Top 8 Legal Documents Every Startup Should Have
Top 8 Legal Documents Every Startup Should Have
Entrepreneurs/founders are known to gamble with calculated risks as a recipe for success. For them, every day is a risk-taking- make or break situation. Startups are a battleground for entrepreneurs to showcase their bubbling skills and risk-taking capabilities to the world. But one should ensure they don't end up in legal soup by missing out on any of the critical legal documents for startups required by every new business. Overall no one wants to get engaged in legal matters.
It has been observed that during the initial days, entrepreneurs make many mistakes. It is interesting to dig the imaginative ideas with the expectation of hope turning into reality.
Welcome back, readers. Today is a new day and a new topic. We have been researching more upcoming blog ideas and collecting information for the past few days. Therefore, we decided to make things easier by delivering legal information to entrepreneurs who don’t know much about legal formalities and are unsure how to begin. Therefore we decided to cover the legal structure (legal documents for startups) that every startup requires and should be done in the initial phase.
Below, we’ve outlined the eight-core legal documents for startups that founders need to implement to avoid costly legal battles down the road.
1. Articles of Incorporation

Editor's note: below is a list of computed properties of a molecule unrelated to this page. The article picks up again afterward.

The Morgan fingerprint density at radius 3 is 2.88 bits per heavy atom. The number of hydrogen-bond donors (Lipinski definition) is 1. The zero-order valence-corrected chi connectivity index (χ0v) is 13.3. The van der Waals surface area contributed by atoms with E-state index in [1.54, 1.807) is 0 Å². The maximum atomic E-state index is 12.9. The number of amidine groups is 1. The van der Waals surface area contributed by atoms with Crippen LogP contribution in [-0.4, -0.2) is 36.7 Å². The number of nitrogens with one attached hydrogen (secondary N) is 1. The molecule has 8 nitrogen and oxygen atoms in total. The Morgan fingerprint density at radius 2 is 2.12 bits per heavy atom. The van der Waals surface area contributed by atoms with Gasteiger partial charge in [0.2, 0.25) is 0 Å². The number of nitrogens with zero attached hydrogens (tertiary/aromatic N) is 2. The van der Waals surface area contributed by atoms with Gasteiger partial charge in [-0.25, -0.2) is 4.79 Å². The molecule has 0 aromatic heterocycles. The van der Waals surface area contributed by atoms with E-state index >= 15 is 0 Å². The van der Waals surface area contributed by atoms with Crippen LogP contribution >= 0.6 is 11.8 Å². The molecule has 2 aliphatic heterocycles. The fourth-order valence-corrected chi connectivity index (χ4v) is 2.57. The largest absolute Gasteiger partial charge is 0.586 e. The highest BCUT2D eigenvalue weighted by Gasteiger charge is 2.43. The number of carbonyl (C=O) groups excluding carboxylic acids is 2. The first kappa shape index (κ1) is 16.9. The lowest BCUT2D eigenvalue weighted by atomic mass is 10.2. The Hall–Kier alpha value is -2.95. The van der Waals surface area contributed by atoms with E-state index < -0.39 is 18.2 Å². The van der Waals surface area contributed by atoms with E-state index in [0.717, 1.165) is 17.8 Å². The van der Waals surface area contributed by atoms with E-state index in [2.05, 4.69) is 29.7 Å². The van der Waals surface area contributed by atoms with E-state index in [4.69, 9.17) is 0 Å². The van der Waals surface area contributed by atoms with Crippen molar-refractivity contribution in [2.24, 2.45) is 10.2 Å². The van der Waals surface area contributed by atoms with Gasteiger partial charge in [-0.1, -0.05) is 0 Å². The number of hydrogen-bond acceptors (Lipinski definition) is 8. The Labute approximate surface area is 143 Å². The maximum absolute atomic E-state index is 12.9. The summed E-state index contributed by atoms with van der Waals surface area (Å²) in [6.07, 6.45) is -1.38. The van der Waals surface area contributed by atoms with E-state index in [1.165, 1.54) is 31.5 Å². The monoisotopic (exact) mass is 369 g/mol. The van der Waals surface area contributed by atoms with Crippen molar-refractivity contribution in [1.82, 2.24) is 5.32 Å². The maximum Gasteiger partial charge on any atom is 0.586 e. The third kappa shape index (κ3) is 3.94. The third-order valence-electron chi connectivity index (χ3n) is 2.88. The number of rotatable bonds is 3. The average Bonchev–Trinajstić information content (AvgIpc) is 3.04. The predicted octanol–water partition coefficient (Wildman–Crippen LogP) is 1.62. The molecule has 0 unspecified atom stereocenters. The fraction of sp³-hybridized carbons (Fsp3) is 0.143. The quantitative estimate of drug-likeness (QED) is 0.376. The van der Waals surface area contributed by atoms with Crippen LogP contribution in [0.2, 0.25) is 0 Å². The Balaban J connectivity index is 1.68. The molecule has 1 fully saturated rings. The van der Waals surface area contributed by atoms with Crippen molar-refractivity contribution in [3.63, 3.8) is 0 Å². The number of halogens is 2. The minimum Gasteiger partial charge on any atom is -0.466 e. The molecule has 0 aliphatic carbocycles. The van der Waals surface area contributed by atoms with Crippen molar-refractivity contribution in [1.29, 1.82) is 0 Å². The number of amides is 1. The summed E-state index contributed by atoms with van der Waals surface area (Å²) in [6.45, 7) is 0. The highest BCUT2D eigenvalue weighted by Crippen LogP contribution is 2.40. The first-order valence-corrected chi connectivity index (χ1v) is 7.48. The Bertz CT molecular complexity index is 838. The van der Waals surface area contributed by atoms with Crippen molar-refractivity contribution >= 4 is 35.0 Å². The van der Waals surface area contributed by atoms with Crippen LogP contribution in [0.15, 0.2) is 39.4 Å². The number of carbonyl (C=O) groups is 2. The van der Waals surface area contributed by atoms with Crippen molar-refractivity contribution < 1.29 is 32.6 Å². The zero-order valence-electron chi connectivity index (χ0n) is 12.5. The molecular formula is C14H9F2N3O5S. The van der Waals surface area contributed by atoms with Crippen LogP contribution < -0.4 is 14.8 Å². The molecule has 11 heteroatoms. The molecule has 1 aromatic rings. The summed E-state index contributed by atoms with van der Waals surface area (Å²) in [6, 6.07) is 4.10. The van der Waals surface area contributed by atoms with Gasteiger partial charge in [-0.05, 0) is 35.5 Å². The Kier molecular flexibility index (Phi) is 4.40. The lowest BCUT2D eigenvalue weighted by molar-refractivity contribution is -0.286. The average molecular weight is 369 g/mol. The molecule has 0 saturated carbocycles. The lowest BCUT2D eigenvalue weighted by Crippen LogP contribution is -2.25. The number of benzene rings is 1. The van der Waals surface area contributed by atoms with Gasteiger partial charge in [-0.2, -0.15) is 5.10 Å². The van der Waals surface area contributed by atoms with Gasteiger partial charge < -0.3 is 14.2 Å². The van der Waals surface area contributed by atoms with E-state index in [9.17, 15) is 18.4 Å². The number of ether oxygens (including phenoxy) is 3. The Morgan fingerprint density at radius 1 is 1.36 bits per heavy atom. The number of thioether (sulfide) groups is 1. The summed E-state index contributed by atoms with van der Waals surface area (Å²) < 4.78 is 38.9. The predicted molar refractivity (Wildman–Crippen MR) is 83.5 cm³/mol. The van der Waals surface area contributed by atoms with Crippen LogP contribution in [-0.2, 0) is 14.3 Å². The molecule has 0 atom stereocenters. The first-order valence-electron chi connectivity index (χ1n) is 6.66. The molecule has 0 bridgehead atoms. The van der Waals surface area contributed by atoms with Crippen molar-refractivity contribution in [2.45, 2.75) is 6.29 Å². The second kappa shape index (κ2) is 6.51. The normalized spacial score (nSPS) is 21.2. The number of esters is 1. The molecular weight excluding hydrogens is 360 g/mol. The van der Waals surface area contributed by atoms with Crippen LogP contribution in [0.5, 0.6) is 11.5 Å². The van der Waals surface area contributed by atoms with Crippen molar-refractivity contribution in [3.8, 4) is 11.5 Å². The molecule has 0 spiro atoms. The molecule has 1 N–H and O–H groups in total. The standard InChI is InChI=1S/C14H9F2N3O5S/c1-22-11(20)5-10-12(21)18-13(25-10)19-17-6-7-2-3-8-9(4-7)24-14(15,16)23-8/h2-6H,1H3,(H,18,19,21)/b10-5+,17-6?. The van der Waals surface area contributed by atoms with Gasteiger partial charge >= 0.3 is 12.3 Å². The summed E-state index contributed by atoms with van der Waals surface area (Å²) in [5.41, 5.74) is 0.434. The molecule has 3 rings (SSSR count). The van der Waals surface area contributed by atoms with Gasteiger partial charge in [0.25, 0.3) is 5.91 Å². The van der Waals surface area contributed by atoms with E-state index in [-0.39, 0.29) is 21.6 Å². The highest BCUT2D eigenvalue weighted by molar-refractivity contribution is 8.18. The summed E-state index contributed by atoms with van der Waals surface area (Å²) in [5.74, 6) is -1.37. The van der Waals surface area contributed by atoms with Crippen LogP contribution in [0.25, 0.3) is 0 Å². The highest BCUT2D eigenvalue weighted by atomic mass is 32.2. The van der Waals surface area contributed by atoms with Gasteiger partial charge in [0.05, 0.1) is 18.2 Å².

A common mistake startup founders make failing to put an adequate business structure in place. Putting up only a sole proprietorship can result in high-income tax bills and legal liabilities for which entrepreneurs are directly responsible. In addition, by not filing the Internal Revenue Service (IRS) to form a distinct legal entity for their business, there might be a chance where founders risk losing their savings and, in some exceptional cases, their homes or land.
All options have their pros and cons. For the most general part, startups with multiple shareholders should form a C corporation. On the other hand, businesses that want fewer tax obligations and avoid heftier fees during early growth should consider creating a limited liability company (LLC).
2. Intellectual Property Assignment Agreement
Many startups are formed on intellectual property and high hopes. For example, the intellectual property might be software copyright or a pending patent for a new device. The company may not own intellectual property without an intellectual property assignment agreement.
For example, suppose one of your founders created software before your company was established. In that case, they own the copyright to that software unless there is a written assignment agreement transferring the copyright to your startup.
The same is true of independent contractors who create intellectual property for you. This can cause significant problems if the entrepreneur withdraws from the company. The contractor refuses to assign the copyright, or outside investors ask for evidence that the startup owns its intellectual property.
Entrepreneurs, employees, and independent contractors should sign intellectual property assignment agreements at the outset to guarantee that your startup owns its intellectual property assets and prevents any challenges later.